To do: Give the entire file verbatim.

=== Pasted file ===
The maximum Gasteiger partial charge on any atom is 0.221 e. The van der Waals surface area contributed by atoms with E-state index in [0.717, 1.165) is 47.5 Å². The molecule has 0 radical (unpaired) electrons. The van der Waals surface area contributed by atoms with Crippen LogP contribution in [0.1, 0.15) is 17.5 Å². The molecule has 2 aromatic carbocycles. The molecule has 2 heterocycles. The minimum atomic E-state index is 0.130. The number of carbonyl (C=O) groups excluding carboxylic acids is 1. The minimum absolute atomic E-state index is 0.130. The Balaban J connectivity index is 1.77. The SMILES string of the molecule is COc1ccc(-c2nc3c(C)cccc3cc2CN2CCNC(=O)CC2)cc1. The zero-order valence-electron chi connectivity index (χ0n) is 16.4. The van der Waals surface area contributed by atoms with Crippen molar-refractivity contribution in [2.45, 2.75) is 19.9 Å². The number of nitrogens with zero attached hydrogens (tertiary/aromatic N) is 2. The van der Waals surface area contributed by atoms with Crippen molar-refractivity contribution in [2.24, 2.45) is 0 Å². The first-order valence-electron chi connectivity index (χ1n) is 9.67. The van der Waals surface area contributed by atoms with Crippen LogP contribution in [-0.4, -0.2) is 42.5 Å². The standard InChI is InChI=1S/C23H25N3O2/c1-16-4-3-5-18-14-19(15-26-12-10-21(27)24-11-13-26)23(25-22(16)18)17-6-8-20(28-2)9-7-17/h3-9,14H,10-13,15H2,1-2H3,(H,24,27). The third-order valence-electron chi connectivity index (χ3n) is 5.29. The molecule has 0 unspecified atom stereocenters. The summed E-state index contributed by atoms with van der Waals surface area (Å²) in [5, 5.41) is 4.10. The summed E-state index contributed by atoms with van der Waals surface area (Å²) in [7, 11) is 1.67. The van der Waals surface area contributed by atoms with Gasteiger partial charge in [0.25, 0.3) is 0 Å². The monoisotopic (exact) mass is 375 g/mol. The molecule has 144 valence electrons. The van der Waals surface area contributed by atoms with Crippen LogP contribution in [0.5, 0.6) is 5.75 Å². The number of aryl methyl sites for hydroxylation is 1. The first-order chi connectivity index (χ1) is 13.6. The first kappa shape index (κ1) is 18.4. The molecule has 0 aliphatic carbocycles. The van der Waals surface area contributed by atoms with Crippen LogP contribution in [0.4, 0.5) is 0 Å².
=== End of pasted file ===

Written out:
The maximum Gasteiger partial charge on any atom is 0.221 e. The van der Waals surface area contributed by atoms with E-state index in [0.717, 1.165) is 47.5 Å². The molecule has 0 radical (unpaired) electrons. The van der Waals surface area contributed by atoms with Crippen LogP contribution in [0.1, 0.15) is 17.5 Å². The molecule has 2 aromatic carbocycles. The molecule has 2 heterocycles. The minimum atomic E-state index is 0.130. The number of carbonyl (C=O) groups excluding carboxylic acids is 1. The minimum absolute atomic E-state index is 0.130. The Balaban J connectivity index is 1.77. The SMILES string of the molecule is COc1ccc(-c2nc3c(C)cccc3cc2CN2CCNC(=O)CC2)cc1. The zero-order valence-electron chi connectivity index (χ0n) is 16.4. The van der Waals surface area contributed by atoms with Crippen molar-refractivity contribution in [2.45, 2.75) is 19.9 Å². The number of nitrogens with zero attached hydrogens (tertiary/aromatic N) is 2. The van der Waals surface area contributed by atoms with Crippen molar-refractivity contribution in [2.24, 2.45) is 0 Å². The first-order valence-electron chi connectivity index (χ1n) is 9.67. The van der Waals surface area contributed by atoms with Crippen LogP contribution in [-0.4, -0.2) is 42.5 Å². The standard InChI is InChI=1S/C23H25N3O2/c1-16-4-3-5-18-14-19(15-26-12-10-21(27)24-11-13-26)23(25-22(16)18)17-6-8-20(28-2)9-7-17/h3-9,14H,10-13,15H2,1-2H3,(H,24,27). The third-order valence-electron chi connectivity index (χ3n) is 5.29. The molecule has 0 unspecified atom stereocenters. The summed E-state index contributed by atoms with van der Waals surface area (Å²) in [5, 5.41) is 4.10. The summed E-state index contributed by atoms with van der Waals surface area (Å²) in [7, 11) is 1.67. The van der Waals surface area contributed by atoms with Gasteiger partial charge in [0.25, 0.3) is 0 Å². The monoisotopic (exact) mass is 375 g/mol. The molecule has 144 valence electrons. The van der Waals surface area contributed by atoms with Crippen LogP contribution in [0.5, 0.6) is 5.75 Å². The number of aryl methyl sites for hydroxylation is 1. The first-order chi connectivity index (χ1) is 13.6. The first kappa shape index (κ1) is 18.4. The molecule has 0 aliphatic carbocycles. The van der Waals surface area contributed by atoms with Crippen LogP contribution in [0.4, 0.5) is 0 Å².